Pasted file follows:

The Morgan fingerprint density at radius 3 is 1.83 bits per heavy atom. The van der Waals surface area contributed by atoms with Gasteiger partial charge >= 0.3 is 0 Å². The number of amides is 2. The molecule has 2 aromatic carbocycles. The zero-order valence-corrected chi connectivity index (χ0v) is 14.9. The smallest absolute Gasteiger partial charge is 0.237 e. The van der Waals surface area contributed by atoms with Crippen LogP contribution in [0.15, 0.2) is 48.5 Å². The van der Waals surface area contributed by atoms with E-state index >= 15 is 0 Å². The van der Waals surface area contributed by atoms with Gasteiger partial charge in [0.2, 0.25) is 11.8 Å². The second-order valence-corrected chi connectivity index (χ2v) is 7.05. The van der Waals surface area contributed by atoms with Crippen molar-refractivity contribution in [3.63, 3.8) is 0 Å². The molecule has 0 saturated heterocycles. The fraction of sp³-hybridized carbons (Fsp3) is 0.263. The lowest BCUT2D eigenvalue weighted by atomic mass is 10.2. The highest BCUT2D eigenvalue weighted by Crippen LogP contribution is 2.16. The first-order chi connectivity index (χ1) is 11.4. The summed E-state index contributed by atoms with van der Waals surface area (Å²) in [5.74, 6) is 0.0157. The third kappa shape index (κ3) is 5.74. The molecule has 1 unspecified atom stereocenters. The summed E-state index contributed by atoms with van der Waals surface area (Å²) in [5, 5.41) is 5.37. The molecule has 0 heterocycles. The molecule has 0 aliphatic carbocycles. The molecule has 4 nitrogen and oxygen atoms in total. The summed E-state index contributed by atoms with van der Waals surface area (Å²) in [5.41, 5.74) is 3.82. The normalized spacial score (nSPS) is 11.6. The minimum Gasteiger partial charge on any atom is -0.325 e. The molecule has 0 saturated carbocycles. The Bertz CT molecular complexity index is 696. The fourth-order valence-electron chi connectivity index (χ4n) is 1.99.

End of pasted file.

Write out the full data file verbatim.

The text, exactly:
The Morgan fingerprint density at radius 3 is 1.83 bits per heavy atom. The van der Waals surface area contributed by atoms with Gasteiger partial charge >= 0.3 is 0 Å². The number of amides is 2. The molecule has 2 aromatic carbocycles. The zero-order valence-corrected chi connectivity index (χ0v) is 14.9. The smallest absolute Gasteiger partial charge is 0.237 e. The van der Waals surface area contributed by atoms with Crippen LogP contribution in [0.15, 0.2) is 48.5 Å². The van der Waals surface area contributed by atoms with E-state index >= 15 is 0 Å². The van der Waals surface area contributed by atoms with Gasteiger partial charge in [0.2, 0.25) is 11.8 Å². The second-order valence-corrected chi connectivity index (χ2v) is 7.05. The van der Waals surface area contributed by atoms with Crippen molar-refractivity contribution in [3.63, 3.8) is 0 Å². The molecule has 0 saturated heterocycles. The fraction of sp³-hybridized carbons (Fsp3) is 0.263. The lowest BCUT2D eigenvalue weighted by atomic mass is 10.2. The highest BCUT2D eigenvalue weighted by Crippen LogP contribution is 2.16. The first-order chi connectivity index (χ1) is 11.4. The summed E-state index contributed by atoms with van der Waals surface area (Å²) in [5.74, 6) is 0.0157. The third kappa shape index (κ3) is 5.74. The molecule has 1 unspecified atom stereocenters. The summed E-state index contributed by atoms with van der Waals surface area (Å²) in [5, 5.41) is 5.37. The molecule has 0 heterocycles. The molecule has 0 aliphatic carbocycles. The molecule has 4 nitrogen and oxygen atoms in total. The summed E-state index contributed by atoms with van der Waals surface area (Å²) in [5.41, 5.74) is 3.82. The normalized spacial score (nSPS) is 11.6. The minimum Gasteiger partial charge on any atom is -0.325 e. The molecule has 0 saturated carbocycles. The Bertz CT molecular complexity index is 696. The fourth-order valence-electron chi connectivity index (χ4n) is 1.99.